We held the "liberry's" staff Christmas party today.
Yeah, I know, it's a little later than usual, but it's really difficult to find time in everyone's schedule to have one in December, so we decided to put it off a bit. Then a bit more. Then a bit more. And, finally, it was decided that since all of us had to gather for our semi-monthly staff meeting, we'd just have it then. So we all brought in breakfast items and feasted mightily. (I'm an enormous fan of Mrs. C's monkey bread and am now an even more enormous fan as a result of eating damn near half the pan.) Then we had our staff meeting, bitched about problem patrons for a while, then opened presents.
Much like last year's Christmas party, this year each of us picked a theme and then everyone had to go buy a present that fell within that theme, spending no more than $5 for each person. My theme last year was cookies, which I thought would be a no-brainer kind of gift. Everyone knows I love Nutter Butters and Oreos, so I figured I'd get a big bag of those, which I could climb into, zip up around my head and not emerge until I'd developed diabetes. Nope. Since it was Christmas, last year my fellow employees decided it would be better to buy me so-called "fancy" cookies, the kind that look like they would be comfortable sharing space on a tea tray. Which is great, if you're British and eat a lot of that sort of thing. However, I'm a simple guy with simple tastes and a peanut butter itch that often needs scratching, so it was kind of wasted on me.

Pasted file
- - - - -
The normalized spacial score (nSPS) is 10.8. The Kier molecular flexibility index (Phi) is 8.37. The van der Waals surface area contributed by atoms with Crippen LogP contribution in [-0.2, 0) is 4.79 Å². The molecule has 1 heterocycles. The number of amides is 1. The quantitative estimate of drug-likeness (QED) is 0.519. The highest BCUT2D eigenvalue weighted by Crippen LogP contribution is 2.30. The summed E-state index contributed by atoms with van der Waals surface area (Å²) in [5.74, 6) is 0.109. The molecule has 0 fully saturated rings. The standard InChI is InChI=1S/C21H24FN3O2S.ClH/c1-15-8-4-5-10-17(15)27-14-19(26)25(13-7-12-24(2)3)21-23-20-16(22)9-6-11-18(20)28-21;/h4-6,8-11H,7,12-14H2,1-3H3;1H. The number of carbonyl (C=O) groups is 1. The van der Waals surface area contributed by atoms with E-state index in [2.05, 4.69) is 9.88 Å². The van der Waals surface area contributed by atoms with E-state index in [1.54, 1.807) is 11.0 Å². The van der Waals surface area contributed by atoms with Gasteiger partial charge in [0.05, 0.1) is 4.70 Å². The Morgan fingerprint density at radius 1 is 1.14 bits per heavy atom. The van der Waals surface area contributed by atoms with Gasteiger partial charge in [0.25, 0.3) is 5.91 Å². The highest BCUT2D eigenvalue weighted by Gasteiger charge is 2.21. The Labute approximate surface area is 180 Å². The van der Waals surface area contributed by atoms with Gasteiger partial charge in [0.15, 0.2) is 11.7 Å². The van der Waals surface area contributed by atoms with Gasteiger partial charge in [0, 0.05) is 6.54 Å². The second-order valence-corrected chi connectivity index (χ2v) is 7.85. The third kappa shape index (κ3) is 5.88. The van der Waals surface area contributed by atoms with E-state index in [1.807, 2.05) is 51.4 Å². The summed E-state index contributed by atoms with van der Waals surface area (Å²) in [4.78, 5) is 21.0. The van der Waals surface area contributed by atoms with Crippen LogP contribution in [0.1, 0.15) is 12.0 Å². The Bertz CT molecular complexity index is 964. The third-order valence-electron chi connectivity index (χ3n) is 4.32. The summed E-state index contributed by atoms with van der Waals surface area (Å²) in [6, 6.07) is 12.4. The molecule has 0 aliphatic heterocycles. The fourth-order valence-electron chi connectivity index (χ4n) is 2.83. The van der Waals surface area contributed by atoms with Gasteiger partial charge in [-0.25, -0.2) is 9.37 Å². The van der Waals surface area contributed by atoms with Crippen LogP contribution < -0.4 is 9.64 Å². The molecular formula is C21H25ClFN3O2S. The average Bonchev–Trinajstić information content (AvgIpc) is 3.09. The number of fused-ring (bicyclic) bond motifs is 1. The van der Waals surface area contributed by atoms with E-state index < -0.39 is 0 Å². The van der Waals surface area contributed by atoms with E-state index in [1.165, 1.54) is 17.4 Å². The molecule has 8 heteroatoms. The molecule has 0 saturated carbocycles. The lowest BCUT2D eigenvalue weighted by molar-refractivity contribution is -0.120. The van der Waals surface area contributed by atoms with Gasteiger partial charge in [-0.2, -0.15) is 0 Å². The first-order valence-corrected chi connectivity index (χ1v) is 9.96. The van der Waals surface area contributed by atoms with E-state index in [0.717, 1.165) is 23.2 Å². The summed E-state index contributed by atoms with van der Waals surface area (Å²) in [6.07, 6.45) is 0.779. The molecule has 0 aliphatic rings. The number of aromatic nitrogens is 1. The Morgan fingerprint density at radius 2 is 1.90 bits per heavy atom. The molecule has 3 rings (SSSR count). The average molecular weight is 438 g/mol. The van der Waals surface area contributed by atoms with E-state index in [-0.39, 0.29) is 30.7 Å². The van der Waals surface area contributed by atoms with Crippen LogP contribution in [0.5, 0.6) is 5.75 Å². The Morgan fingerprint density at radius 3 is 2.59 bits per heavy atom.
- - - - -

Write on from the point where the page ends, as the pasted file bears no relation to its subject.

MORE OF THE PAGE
This year I asked for coffee. And coffee I got. In all shapes and sizes, from a tasty looking bag of breakfast blend, to harder French roasty sort of things, to gift cards for local coffee shops, to candle coffee samplers, to instant coffee singles, to General Foods International Coffees. I'm quite pleased.
The other gifts I received were two stories about Mr. Crab, one fun and one disturbing.
In the first one, Mr. Crab came in and hassled Ms. D during her shift this past weekend. She caught him trying to head downstairs to our multi-purpose room, which is off-limits to the public except during scheduled events or during story-hour. (It's hard enough to keep up with the members of the public at large on our main floor, let alone those attempting to wander the un-staffed depths of the building. Ms. D has seen issues with this before.) Ms. D and Mr. Crab have also had a history of run-ins with each other, particularly during Ms. D's pre-"liberry" employment at a local chain-home improvement store. She knew what an asshole he can be and was prepared to deal with him accordingly. Ms. D confronted Mr. Crab as he attempted to descend and told him he wasn't allowed to do so. Mr. Crab snapped that he was only trying to go downstairs to read, which he did "all the time." (This was a lie, no doubt, as the only place we've ever seen him settle to read is at one of the tables on the main level.) Ms. D again explained that any past excursions were of no consequence, as he was not allowed downstairs now.